Born on January 26 1989, Jerron Paxton is well versed in multiple instruments as well as a respected vocalist of the modern era. His style draws directly from yesteryear jazz and blues music, the kind that was popular before the Second World War. It is easy to feel his personal role models that include, but are not limited to, “Blind” Lemon Jefferson and Fats Waller. What truly sets Paxton apart though is his ability to play the piano, violin, banjo, guitar and many other instruments with absolute harmony and then somehow add lyrics to the mix that suddenly brings out the perfect balance between instruments and vocals. Anything that Blind Boy Paxton does is rhythmic and soul soothing!
Paxton originally comes from Los Angeles, Watts district with his grandparents having moved from Louisiana to California right after the Second World War. It is the southern roots of Paxton that heavily influenced his musical preference as a young child. Listening to hometown blue radio stations and older Cajun melodies, he would often join his grandmother in singing duets. His early enthusiasm with yesteryear music eventually grew into a proper understanding of early sounds. By the time he was twelve, he could play the fiddle with ease and then couple of years later he migrated to the banjo. Soon, he entered his teenage years and that was when he began to lose his eyesight. By 16, he lost all of his eyesight but by then, he had mastered the ukulele, piano, harmonica, Cajun accordion and even bones. Nevertheless, the banjo remained his favourite and serious musical instrument that he often relied on for blues and other genres.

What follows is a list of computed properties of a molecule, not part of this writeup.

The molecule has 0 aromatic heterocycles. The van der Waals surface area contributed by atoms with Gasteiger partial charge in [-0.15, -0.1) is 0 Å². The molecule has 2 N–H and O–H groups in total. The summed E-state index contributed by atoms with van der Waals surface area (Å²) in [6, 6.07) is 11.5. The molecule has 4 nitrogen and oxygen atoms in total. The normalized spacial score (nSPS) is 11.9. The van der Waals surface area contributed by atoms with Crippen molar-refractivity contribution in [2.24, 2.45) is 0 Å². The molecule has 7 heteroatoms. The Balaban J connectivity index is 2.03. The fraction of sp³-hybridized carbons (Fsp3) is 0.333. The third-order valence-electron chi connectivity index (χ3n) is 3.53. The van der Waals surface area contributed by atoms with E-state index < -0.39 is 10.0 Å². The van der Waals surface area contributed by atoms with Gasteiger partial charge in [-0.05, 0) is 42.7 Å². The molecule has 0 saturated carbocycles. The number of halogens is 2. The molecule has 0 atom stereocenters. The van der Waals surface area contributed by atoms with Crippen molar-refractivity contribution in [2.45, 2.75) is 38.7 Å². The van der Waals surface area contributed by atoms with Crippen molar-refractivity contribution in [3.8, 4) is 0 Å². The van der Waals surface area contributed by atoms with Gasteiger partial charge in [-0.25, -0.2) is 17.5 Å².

Recently in 2007, Paxton made his way to upstate New York, where he attended College and then began playing gigs across the entire Brooklyn Area. He does not have any record label backing and continues to pelt out old-time beats and songs at clubs, pubs, festivals throughout the country. In fact, his fame has allowed him to open for several concerts too.
His talent and abilities have earned him a popular reputation with several critics comparing him to yesteryear greats such as Keb Mo, Corey Harris and Taj Mahal.
Jewel City JAMboree
Byron Bay Bluesfest